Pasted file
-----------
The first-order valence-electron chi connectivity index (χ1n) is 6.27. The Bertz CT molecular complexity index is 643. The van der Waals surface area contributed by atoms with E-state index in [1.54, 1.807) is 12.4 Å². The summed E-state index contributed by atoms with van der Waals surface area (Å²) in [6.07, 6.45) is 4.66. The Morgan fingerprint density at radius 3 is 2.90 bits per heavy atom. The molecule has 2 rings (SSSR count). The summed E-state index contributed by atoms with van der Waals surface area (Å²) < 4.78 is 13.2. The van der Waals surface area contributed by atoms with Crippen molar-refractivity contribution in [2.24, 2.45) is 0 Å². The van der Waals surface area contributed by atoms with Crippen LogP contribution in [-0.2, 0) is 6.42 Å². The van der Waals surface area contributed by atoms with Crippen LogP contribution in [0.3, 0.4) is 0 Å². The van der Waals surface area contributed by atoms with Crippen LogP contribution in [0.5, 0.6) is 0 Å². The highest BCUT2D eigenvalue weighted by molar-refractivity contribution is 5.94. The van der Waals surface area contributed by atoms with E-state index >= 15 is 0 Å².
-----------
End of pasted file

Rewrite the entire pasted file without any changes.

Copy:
The first-order valence-electron chi connectivity index (χ1n) is 6.27. The Bertz CT molecular complexity index is 643. The van der Waals surface area contributed by atoms with E-state index in [1.54, 1.807) is 12.4 Å². The summed E-state index contributed by atoms with van der Waals surface area (Å²) in [6.07, 6.45) is 4.66. The Morgan fingerprint density at radius 3 is 2.90 bits per heavy atom. The molecule has 2 rings (SSSR count). The summed E-state index contributed by atoms with van der Waals surface area (Å²) < 4.78 is 13.2. The van der Waals surface area contributed by atoms with Crippen molar-refractivity contribution in [2.24, 2.45) is 0 Å². The van der Waals surface area contributed by atoms with Crippen LogP contribution in [-0.2, 0) is 6.42 Å². The van der Waals surface area contributed by atoms with Crippen LogP contribution in [0.3, 0.4) is 0 Å². The van der Waals surface area contributed by atoms with Crippen LogP contribution in [0.5, 0.6) is 0 Å². The highest BCUT2D eigenvalue weighted by molar-refractivity contribution is 5.94. The van der Waals surface area contributed by atoms with E-state index >= 15 is 0 Å².